A. I smoked pot for awhile, when I was going through my divorce thing. It was getting me crazy. But after a few months, smoking pot just drove me nuts. So one night I just stopped. I said “What am I doing?” I didn’t want to destroy my life. I’d been in comedy clubs for over 11 years and I never drank or used coke. I used to sit in my house, while certain comics would come up and there’d be piles of coke--a foot high--on my table. I just didn’t do it, that’s all. If you want to talk about what’s ruining America, it’s not my foul language. It’s drugs.

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Q. Did you really say you didn’t think there were any funny women comedians?

A. No, there are women comics I think are funny. But it’s a good subject for Dice to pick upon, if you know what I mean.

Q. That’s just the character “Dice” saying it?

A. Yeah. I think Marsha Warfield is hilarious. Rosanne Barr is hilarious. I’m friends with her and I dig her. I even think Elaine Boozler, who can’t bad-mouth me enough, is funny.

Q. Is Andrew Clay a liberated guy?

A. I don’t know what you mean by liberated. Give me some examples.

Q. OK, it’s Saturday night. Your girlfriend wants to see “Driving Miss Daisy.” You want to see “Die Hard.” What happens?

A. We switch off. Sometimes I’ll see the movie I want. Sometimes she’ll see what she wants. Usually we want to see the same one, ‘cause Trini’s a chick that likes action movies.

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Q. Are you faithful to her?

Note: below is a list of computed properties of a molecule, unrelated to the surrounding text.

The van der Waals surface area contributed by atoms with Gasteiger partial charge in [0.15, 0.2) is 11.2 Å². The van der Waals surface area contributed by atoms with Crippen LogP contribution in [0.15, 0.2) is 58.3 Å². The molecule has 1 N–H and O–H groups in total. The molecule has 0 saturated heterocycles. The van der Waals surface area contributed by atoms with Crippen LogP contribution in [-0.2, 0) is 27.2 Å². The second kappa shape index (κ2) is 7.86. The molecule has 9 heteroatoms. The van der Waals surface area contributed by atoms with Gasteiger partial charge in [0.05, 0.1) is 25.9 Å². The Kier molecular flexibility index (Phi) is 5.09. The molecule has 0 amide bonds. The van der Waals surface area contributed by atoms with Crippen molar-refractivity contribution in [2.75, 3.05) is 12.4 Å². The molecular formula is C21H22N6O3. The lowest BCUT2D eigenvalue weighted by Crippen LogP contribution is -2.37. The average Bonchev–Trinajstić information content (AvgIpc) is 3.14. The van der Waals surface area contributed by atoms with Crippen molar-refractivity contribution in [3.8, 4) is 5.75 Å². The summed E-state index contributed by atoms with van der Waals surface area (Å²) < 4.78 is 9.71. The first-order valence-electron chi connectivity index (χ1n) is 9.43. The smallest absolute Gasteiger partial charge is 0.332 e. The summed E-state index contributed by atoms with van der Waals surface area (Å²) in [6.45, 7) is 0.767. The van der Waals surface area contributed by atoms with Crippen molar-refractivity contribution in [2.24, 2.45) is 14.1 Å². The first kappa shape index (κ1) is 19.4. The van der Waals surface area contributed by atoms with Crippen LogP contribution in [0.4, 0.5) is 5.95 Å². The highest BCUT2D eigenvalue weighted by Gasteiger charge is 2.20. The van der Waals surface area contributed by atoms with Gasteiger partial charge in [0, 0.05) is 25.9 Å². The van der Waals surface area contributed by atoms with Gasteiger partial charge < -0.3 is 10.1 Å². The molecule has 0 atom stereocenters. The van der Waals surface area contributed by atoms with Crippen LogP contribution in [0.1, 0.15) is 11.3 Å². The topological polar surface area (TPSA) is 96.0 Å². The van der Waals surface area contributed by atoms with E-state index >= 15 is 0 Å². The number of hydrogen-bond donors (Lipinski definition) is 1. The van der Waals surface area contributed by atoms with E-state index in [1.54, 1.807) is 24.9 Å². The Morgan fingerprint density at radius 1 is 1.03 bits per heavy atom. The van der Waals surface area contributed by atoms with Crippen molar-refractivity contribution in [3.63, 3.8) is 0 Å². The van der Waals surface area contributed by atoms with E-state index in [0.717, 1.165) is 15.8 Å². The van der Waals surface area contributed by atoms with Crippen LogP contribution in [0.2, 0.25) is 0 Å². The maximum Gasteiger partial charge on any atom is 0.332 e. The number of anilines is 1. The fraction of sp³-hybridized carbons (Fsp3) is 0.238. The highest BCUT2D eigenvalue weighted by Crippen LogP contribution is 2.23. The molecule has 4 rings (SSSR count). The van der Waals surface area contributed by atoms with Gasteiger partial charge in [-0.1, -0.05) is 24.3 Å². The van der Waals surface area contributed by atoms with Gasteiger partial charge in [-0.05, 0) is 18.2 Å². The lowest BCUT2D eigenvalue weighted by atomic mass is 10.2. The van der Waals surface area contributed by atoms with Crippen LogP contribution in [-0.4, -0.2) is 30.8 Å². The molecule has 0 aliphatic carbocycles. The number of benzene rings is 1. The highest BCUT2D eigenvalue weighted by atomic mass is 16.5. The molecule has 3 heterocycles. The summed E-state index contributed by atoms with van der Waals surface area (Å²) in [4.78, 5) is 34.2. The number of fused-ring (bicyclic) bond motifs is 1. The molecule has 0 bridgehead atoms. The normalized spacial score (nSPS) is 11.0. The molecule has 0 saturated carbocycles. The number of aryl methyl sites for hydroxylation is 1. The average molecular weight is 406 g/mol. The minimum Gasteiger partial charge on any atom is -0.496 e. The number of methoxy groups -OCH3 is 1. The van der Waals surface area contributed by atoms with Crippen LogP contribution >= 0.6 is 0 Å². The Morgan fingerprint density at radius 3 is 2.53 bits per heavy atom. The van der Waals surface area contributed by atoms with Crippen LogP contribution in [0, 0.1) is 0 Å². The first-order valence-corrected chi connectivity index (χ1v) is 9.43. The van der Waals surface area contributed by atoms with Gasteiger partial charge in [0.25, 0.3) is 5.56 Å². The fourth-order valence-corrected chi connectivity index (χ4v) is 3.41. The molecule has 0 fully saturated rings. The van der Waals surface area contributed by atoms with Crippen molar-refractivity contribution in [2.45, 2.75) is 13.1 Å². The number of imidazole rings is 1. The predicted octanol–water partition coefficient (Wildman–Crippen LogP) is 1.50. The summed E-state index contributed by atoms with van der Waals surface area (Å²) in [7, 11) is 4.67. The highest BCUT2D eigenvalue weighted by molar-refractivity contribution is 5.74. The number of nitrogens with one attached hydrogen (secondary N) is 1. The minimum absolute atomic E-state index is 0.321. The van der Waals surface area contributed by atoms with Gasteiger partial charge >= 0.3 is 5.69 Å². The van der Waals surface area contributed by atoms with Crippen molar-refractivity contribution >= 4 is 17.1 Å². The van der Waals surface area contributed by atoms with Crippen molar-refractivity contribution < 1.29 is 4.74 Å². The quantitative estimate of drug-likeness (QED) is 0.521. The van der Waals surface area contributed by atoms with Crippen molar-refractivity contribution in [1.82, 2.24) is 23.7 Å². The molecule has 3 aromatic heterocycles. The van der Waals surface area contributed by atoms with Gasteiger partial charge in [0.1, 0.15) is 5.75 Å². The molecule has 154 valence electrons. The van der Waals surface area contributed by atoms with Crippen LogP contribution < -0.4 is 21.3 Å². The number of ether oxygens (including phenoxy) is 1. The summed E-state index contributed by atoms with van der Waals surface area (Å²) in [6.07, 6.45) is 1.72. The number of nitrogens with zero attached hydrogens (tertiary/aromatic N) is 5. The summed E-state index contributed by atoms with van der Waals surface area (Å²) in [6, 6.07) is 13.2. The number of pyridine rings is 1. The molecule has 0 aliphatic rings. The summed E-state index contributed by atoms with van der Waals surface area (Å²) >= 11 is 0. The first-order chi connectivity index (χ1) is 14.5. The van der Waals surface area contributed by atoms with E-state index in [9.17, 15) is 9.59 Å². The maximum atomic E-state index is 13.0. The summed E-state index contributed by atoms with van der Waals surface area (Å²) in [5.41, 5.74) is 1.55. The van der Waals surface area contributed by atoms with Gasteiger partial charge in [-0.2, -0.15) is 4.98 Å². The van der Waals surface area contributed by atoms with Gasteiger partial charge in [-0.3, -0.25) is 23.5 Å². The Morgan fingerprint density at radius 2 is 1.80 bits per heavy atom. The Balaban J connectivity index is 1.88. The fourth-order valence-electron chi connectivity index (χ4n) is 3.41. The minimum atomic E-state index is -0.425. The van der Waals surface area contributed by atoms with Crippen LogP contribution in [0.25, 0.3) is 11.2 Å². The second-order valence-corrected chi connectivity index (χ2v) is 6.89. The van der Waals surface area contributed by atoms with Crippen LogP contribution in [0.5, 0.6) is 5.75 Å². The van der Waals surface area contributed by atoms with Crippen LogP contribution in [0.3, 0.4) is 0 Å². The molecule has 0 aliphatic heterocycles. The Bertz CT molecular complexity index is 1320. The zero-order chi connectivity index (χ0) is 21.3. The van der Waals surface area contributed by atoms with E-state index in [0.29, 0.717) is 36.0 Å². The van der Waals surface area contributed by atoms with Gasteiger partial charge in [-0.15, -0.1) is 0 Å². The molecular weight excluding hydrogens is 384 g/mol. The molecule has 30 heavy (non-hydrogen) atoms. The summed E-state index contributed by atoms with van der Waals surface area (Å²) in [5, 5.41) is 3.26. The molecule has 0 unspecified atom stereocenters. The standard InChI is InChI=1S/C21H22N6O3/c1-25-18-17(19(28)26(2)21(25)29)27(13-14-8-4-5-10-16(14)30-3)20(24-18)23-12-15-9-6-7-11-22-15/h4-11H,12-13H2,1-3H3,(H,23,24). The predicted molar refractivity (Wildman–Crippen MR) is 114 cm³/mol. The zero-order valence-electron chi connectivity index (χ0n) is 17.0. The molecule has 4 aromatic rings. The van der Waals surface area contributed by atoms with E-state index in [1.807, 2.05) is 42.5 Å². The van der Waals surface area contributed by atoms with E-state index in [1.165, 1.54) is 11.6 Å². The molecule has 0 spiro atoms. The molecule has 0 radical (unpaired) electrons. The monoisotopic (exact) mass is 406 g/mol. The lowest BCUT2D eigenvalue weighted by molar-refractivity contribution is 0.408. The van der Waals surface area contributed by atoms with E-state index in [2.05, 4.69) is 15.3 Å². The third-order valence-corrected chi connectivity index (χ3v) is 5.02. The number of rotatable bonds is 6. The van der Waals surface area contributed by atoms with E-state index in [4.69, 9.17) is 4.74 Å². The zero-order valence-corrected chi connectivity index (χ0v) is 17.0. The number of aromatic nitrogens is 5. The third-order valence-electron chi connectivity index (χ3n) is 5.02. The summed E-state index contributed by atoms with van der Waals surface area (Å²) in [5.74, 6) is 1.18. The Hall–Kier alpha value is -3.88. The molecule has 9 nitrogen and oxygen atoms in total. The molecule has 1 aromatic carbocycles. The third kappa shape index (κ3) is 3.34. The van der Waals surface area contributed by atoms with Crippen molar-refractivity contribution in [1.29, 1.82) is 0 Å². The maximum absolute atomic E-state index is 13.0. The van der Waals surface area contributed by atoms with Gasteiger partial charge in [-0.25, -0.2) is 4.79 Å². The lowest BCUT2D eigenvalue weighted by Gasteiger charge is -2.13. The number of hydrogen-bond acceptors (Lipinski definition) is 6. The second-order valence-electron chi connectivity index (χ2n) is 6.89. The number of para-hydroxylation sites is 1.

A. Definitely. You won’t hear no stories about me. I’m not promiscuous. No. When I play places like Las Vegas, where there are a lot of those budding starlet types, (my guys) know the rule--no girls backstage.

Q: What happened when your parents first saw your act, with all the obscenities?

A: My father got right into it. He knew it was different right off the bat. I had him come with me to Dangerfield’s one night when I started doing this Dice thing. I’d been calling him saying “Dad, I think I got it.” So he came to Dangerfield’s and he watched me and he’d never heard me curse on stage. But he saw it worked.

Q: And what about your mom?

A: Well my mother curses. But it was a little more shock to her. But she got used to it. And she laughs at a lot of the jokes. She’ll tell me if she don’t like something. She ain’t afraid of me. She’ll be the first one to smack me if I get out of line.

Q: You’re not only banned for life from MTV, but from Ben Frank’s too. What happened?

A: Five years ago, Mitzi Shore told me because I’m dirty, she’s gotta put me on late ‘cause nobody wants to follow me. I had to wait and go on for 10 drunks. So I’m with this agent at Ben Frank’s at 3 a.m. and I told him I could get a crowd anywhere. So I got up and I destroyed ‘em. Pimps. Hookers. Actors, actresses, comics. Whoever was there. And the manager called the cops. . . . Cut to five years later. Now Andrew Dice Clay has become the hottest comic in the country--which I love saying. So I go in there and the manager calls the cops again. And I’m stupid enough to wait there. And the police come, push me against the car, frisk me and before I know it I’m arrested and going to jail. And on the way one cop turns around and goes, ‘You’re Andrew Dice Clay, aren’t you?’ And he’s a fan!